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Radiation seekers – radiation avoiders

///Radiation seekers – radiation avoiders

Radiation seekers

In both the plant and animal world there are so-called radiation seekers and radiation avoiders. Radiation seekers are living creatures or plants that prefer geopathic stress zones. They need geopathic stress as badly as humans need sunlight and they prefer areas with excesses of natural radiation. Spices and medicinal herbs mostly grow on intensive radiation areas. Nettle can grow up to a height of one meter on areas exposed to underground water veins.

Anthills are often located on geopathic stress

Anthills are often located on geopathic stress

The radiation (geopathic stress) seeking plants include maple (Acer), oak (Quercus), cherry (Prunus), larch (Larix), hazelnut (Corylus), elderberry (Sambucus), Boxwood (Buxus), ivy (Hedera), lavender (Lavandula) and Foxglove (Digitalis).

Also in animals there are species that prefer radiation exposed areas. Traditionally people say that cats seek out disturbed areas. The favorite place for a cat is often on top of a water vein.
The same goes for insects like ants and bees. Nature presents some wonderful examples of this, like swarms of mosquitoes circling over grid-line intersections. Even if they are driven away, minutes later they will return to circle in the same place.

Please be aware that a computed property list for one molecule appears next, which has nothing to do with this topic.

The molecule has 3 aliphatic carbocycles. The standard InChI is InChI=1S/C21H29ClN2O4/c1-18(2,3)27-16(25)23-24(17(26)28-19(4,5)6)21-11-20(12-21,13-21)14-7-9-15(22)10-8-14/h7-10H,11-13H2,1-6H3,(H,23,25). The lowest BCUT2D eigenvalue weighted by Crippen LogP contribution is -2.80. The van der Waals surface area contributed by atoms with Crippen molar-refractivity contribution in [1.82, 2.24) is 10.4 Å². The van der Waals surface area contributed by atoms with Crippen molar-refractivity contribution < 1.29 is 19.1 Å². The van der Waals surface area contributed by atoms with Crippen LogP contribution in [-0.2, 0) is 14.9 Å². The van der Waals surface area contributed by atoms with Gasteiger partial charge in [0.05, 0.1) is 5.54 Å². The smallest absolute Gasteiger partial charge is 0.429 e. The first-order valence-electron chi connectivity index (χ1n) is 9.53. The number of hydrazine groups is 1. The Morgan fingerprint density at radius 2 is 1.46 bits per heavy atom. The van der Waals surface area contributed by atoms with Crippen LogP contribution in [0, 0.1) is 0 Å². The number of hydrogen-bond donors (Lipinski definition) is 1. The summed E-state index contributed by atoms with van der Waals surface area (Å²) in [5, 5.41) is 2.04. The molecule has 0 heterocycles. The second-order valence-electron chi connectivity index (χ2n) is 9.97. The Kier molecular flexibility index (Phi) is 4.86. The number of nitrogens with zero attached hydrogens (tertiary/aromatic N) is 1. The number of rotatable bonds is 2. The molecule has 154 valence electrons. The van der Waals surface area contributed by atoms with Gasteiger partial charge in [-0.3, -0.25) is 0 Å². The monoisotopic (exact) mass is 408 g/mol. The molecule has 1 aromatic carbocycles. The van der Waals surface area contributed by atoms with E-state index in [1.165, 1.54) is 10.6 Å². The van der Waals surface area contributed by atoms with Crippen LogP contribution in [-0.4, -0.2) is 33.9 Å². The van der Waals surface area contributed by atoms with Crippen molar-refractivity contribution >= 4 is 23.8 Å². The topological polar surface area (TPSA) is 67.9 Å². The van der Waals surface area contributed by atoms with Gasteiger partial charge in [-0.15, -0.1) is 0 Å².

Ants build their ant hill on spots with lots of geopathic stress/radiation. The main travel routes of ants almost always run along Global grid lines and Curry lines.

Ants follow global grid lines geopathic stress

Ants follow global grid lines geopathic stress

Entomologist explain this behavior by saying that the lines serve as a means of orientation for the ants. Beekeepers use the services of a diviner to find a nicely radiated spot (natural radiation) for the placement of their hives. This way they produce twice as much honey than if they moved the hive 2 meters away. The amazing thing is that these animals and plants don’t get ill because of it.

Medicine makes good use of the different properties of radiation-seeking plants. For example, Mistletoe (Loranthus) is used against cancer and high blood pressure, stinging nettle (Urtica) as renal agents, peppermint (Mentha) as stomach and bile agent and elderflower (Sambucus) as a sudorific (induces sweating).

Radiation Avoiders

Nature is often astonishing: what one thrives with, another will suffer by. Certain plants as well as humans, are radiation avoiders. Radiation avoiders will avoid disturbance areas as it deprives them of energy, causing cell and tissue changes and therefore they get sick. Plants cannot choose where they position themselves and so these influences become obvious by slanted growth and abnormalities in the plant.

The most significant influences of disturbances can be seen with tree cancer. Cancer bulges always indicate strong radiation exposure. Tree cancer is often formed due to strong water vein crossings, grid-line intersections and fault lines. Other phenomena which are specifically observed in trees and indicate a burdened location, are: slanted growth (evasion into a interference-free area), double root, twisting, the growth of mistletoe and ivy, shortened and twisted needles, adhesions or partial defoliation.